Living in the vineyards you get used to seeing row upon row of vines stretching into the distance almost as far as one can see. This is wine making country, after all, and you don’t expect to see cows and sheep grazing (well, perhaps some sheep, but that’s a story for another day and another blog).

In fact, you don’t expect to see many animals at all, so imagine my surprise when I saw a camel calmly munching grass by the side of the road in Aÿ. I just had to stop the car and take a picture.

It was weeks before I found out that the circus had been in town and that is where the camel came from, although I never did find out what the camel and one solitary horse were doing on their own near a roundabout.

That was one of the more unusual sights of Champagne but by no means the only one. Take for example this collection of old cars in a barn at the side of the D443 leading to Bar-sur-Seine.Old car collection 2

Someone has obviously spent a lot of time and probably quite a bit of money on this although there is no evidence that this is a commericla enterprise – it was just done for the pleasure of it, it would seem.

That’s not the case for M. Fontaine, the distiller.

He operates one of the last remaining mobile distilleries that makes its way from village to village helping vignerons turn some of their surplus grape juice into alcohol or eau-de-vie – at reduced rates of tax as well!


Mobile Distillery640








To see these sights and learn all the secrets of champagne you have to get off the beaten track, down alleys and across fields that I discovered during the 17 years I lived and worked there.

If you’re a lover of champagne and want to really get to the heart of the people and the places and, of course, of the wine, then I have two wonderful ways for you to do just that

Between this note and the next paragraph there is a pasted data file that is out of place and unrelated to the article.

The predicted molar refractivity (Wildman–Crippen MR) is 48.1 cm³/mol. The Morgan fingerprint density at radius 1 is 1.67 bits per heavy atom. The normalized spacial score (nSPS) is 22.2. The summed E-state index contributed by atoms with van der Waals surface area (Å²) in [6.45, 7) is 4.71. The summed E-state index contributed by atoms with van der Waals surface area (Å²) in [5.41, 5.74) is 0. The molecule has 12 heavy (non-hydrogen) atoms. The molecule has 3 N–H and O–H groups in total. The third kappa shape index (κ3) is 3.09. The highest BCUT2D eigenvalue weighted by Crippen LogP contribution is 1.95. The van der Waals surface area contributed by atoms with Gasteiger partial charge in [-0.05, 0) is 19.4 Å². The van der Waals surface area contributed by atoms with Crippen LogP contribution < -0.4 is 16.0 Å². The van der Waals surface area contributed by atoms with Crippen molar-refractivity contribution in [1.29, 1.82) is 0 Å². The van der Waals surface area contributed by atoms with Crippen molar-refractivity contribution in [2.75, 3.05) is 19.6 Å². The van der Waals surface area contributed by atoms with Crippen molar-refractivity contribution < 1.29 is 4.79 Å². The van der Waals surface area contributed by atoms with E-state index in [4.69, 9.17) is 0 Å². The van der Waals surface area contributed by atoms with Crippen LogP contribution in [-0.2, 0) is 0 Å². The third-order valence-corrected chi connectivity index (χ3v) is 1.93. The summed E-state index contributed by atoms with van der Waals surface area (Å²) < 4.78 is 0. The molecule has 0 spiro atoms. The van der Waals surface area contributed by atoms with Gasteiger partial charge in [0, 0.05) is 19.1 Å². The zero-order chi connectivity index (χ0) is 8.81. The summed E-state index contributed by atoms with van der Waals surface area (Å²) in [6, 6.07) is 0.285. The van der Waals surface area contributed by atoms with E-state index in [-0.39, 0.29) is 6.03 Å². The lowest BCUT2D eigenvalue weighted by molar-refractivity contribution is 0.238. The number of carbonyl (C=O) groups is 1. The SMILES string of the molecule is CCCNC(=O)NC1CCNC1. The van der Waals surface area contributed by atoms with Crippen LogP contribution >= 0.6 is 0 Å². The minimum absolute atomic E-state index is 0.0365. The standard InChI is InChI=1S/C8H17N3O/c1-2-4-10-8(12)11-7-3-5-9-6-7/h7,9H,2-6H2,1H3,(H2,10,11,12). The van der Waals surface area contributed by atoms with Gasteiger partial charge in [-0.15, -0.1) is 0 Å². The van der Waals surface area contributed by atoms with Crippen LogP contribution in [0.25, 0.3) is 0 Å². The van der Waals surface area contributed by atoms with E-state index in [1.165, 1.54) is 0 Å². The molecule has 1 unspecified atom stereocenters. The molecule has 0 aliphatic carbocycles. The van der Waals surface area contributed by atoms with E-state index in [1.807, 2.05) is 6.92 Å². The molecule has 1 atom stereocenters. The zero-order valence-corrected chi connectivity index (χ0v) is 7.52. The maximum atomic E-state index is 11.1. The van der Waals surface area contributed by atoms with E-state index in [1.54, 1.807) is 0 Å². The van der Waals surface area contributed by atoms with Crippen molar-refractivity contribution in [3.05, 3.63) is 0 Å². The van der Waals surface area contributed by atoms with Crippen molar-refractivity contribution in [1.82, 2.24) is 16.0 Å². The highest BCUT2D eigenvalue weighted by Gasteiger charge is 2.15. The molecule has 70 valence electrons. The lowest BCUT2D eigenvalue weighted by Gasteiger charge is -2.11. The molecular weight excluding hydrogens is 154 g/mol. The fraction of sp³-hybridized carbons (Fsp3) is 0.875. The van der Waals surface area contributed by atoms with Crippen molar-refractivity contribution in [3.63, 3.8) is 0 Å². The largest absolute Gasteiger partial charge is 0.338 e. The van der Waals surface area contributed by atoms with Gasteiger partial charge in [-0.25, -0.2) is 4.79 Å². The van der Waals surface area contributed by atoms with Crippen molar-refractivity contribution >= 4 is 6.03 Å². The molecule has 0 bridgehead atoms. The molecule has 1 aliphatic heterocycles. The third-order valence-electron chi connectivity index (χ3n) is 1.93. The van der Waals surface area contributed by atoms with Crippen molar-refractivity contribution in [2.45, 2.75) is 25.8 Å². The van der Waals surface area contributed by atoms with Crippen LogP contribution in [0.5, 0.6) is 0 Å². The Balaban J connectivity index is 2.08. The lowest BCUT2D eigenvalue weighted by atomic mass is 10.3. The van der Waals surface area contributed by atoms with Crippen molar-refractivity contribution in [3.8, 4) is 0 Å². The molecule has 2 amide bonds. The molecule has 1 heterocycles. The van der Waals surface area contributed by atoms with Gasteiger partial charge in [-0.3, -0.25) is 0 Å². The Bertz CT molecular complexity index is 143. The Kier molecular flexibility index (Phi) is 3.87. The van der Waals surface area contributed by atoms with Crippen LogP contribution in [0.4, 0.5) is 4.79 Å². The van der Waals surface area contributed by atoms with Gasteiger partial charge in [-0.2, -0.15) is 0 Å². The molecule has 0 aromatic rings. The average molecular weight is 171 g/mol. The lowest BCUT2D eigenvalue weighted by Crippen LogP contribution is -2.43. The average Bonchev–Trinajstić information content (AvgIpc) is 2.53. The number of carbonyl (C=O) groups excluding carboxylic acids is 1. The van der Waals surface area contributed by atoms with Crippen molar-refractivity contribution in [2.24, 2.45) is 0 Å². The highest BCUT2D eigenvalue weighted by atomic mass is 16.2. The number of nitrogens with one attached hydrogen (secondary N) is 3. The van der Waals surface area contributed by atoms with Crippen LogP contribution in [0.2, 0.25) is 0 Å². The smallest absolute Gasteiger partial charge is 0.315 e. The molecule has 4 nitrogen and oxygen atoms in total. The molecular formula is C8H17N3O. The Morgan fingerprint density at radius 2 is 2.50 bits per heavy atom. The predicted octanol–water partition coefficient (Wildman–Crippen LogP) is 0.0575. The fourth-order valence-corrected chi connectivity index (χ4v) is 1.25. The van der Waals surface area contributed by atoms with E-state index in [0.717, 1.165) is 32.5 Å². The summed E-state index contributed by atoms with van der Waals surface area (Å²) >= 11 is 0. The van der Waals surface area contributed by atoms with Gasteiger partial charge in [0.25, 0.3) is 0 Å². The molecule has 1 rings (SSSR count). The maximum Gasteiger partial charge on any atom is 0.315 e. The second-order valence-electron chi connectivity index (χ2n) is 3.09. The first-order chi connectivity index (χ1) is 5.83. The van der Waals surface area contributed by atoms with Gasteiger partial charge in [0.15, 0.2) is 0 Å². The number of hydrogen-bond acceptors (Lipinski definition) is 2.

The Insider’s Guide to Champagne is a 147 e-book written in an easy-to read and entertaining style that will keep you turning the pages. It’s full of facts, anecdotes, quotations and everything else you need to feel that you really understand champagne, can speak about it with confidence and get even more enjoyment out of very bottle.

At just $14.99 it’s a wonderful first step on your journey to discover champagne.

Click here to get access to your copy immediately

If you’re already something of a champagne aficionado and want to delve even deeper, then you'll love My Champagne Expert, an online course designed just for you.

In 10 modules, each lasting about 1 hour, you’ll discover the sights and sounds, the places and the people that even most visitors to Champagne never get to experience but which make champagne so special.

By the end of the course you’ll have watched over 50 videos, taken 10 quizzes and viewed hundreds of images, maps and charts – you’ll truly be a champagne expert.

Find out the full course curriculm and get started by clicking on this link

I hope you welcome you soon and take you on your very own journey of discovery through Champagne.


All the best

Music in the vineyards - Striking the right note

Michel Loriot cartoonWhen you are a small independent champagne maker you have to find some way to stand out from the crowd.

If this becomes just a marketing ploy or gimmick the consumer will see right through it and the tactic is unlikely to have any real long-term success, but if the point of differentiation comes from the vigneron’s genuine passion or  belief then  it becomes something far more credible that the consumer can understand and relate to.

That’s what Michel Loriot has found and it will be interesting to watch how he fares.

How long can I keep champagne?

More bottles ageing at Krug 19th Feb 2010There is a common misconception about champagne which is that it doesn’t age well and that you can’t keep it for very long but this is in fact totally false.

To understand more let’s look first at the reasons why the idea has come to be so widespread  and then we’ll tackle the question of how long you can keep champagnes



How many bottles of champagne do I need for a party?

How many bottles of champagne do I need for a party?

This is a question that comes up time and again.

Champagne FlutesI’ll do my best to answer by giving you a few tips to guide  you, but please bear in mind that there are lots of variables that will affect the answer so there is no absolute rule you can stick to in all circumstances.

First let’s consider the amount you pour in each glass.